It was a Friday night, and we needed to get the pixies out of the house. The weather was beautiful, the sun out in full force, and we were ready for a night out in Oxford. It's no small feat gathering three little girls together to get out the front door before the bus comes.
"Where's my purse?"
"Where's my bus card?"
"I want to wear my pink hat with this dress not my purple one!"
It's amazing how young a sense of fashion can instill itself in a little soul.
We miraculously made the bus and were finally on our way into the city.
The closer we got to the city, however, we began to realize something was in the air. And, when we finally made it into city center we saw what all the commotion was about. The historic Randolph Hotel was on fire.
The five-star Randolph Hotel in the centre of Oxford is an iconic property. Built in 1864, the hotel is Victorian Gothic in style and was a regular feature in the TV series Inspector Morse, where it was depicted as one of the detective's favourite haunts.
We were on our way to The White Rabbit Pub, which is directly behind the hotel, but we could not get anywhere near it. Everything was sectioned off by police tape and the air was filled with smoke as helicopters hovered above.
To see thick black smoke erupting from this exquisite, 150-year-old building makes one realize the frailty of life. We prayed for safety for those in the hotel, wisdom for the firefighters, and containment of the fire.
My girls could not stop talking about the "potion" that ignited the fire, as we soon learned it was a chemical fire. And, as they talked incessentaly over hamburgers about what kind of "potion" started the fire, I began to think about the potion of my own life.
The Potion of My Days
The sum of my days are creating a "potion", an offering to the Lord. Each decision I make, each path I take are my offering to my Savior. But sometimes, if I'm honest, the potion of my days seem like a chemical reaction about to take place.
In Psalms 102:3 we find David crying out, "For my days consume away like smoke. My bones are burned as a firebrand."
How often do I feel like David; my days withering away, the energy burned from my bones? Do the little things I do day to day really matter in the scheme of the eternal? How does potty training this two-year old stand up to the fires of eternity?
When asked to preach at the invitation of Canon Milford in October of 1939, C.S. Lewis talked about this idea of the secular and sacred. He preached, "Religion cannot occupy the whole of life in the sense of excluding all our natural activities ... It must occupy the whole of life ... Christianity does not exclude any of the ordinary human activities."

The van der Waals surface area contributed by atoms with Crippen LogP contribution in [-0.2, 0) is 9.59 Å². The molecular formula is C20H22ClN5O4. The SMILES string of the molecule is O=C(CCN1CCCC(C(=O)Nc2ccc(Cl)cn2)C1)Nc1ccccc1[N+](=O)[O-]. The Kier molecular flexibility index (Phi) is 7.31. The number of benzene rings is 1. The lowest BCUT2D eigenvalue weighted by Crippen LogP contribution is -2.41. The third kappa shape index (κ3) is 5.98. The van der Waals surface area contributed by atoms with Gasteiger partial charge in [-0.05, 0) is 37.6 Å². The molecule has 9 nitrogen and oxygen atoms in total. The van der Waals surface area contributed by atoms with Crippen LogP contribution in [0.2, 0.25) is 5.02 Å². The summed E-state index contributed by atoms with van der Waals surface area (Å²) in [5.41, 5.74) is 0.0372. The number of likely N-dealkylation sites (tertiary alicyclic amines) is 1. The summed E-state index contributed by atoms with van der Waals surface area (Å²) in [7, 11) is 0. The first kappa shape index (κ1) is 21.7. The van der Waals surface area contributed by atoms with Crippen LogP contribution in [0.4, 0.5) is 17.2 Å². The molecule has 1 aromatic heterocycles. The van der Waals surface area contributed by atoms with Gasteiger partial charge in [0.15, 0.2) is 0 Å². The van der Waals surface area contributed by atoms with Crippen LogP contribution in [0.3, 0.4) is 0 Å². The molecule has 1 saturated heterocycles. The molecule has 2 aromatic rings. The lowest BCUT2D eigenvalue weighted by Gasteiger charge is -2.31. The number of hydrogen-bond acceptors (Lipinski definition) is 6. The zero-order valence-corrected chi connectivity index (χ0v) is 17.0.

Christianity does not exclude any of my ordinary human activities.
Bandaids on boo boos. Slicing apples and carrots. Emptying the potty.
All of these ordinary human activities are sacred when offered to God. Lewis continues, "The work of a Beethoven and the work of a charwoman become spiritual on precisely the same condition, that of being offered to God, of being done humbly 'as to the Lord'."
And that is the key, is it not? Humility.
This Humble Offering
In I Corinthians 3:13 the apostle Paul said, "Each man's work will be revealed. For the Day will declare it, because it is revealed in fire; and the fire itself will test what sort of work each man's work is."
I cannot disguise the state of my heart from The Lord. The offering of my life is either done in humility or pride. Will I humble myself to live the days He has ordained for me, filled with gratitude for all these little gifts? Or, will my pride demand bigger, better, more?
Humility evokes one to see beauty.
When I humbly accept the gift of three lovely little girls demanding their mother's attention, I bask in the beauty of their lives. When I humbly offer my time to my husband's research, I behold the beauty of two becoming one flesh. When I humbly give my neighbor a cup of hot tea, I breech the beauty of loving another as myself.
"Humility ... encourages us to concentrate simply on the ... beauty, not too much concerning ourselves," preached Lewis.
One day this earth is going to go up in smoke, just like the Randolph hotel. The heavens will disappear with a roar and the elements destroyed by fire.
"Since everything will be destroyed in this way, what kind of people ought you to be?" (2 Peter 3:11a)
May our lives be a potion of humility.
May our days be filled with the sacredness of the ordinary.
May our offering go up in smoke as a sacrifice to God.
Momma to three pixies, Lyric, Brielle, and Zion, wife to a Viking-loving writer, daughter of the King. My blog reflects living the lyrics of the cross in the beauty of everyday. I hold a Masters in theology, but more importantly, I host several barn owls in the second acre. We are all about breathing deep here and soaking in the glory of life.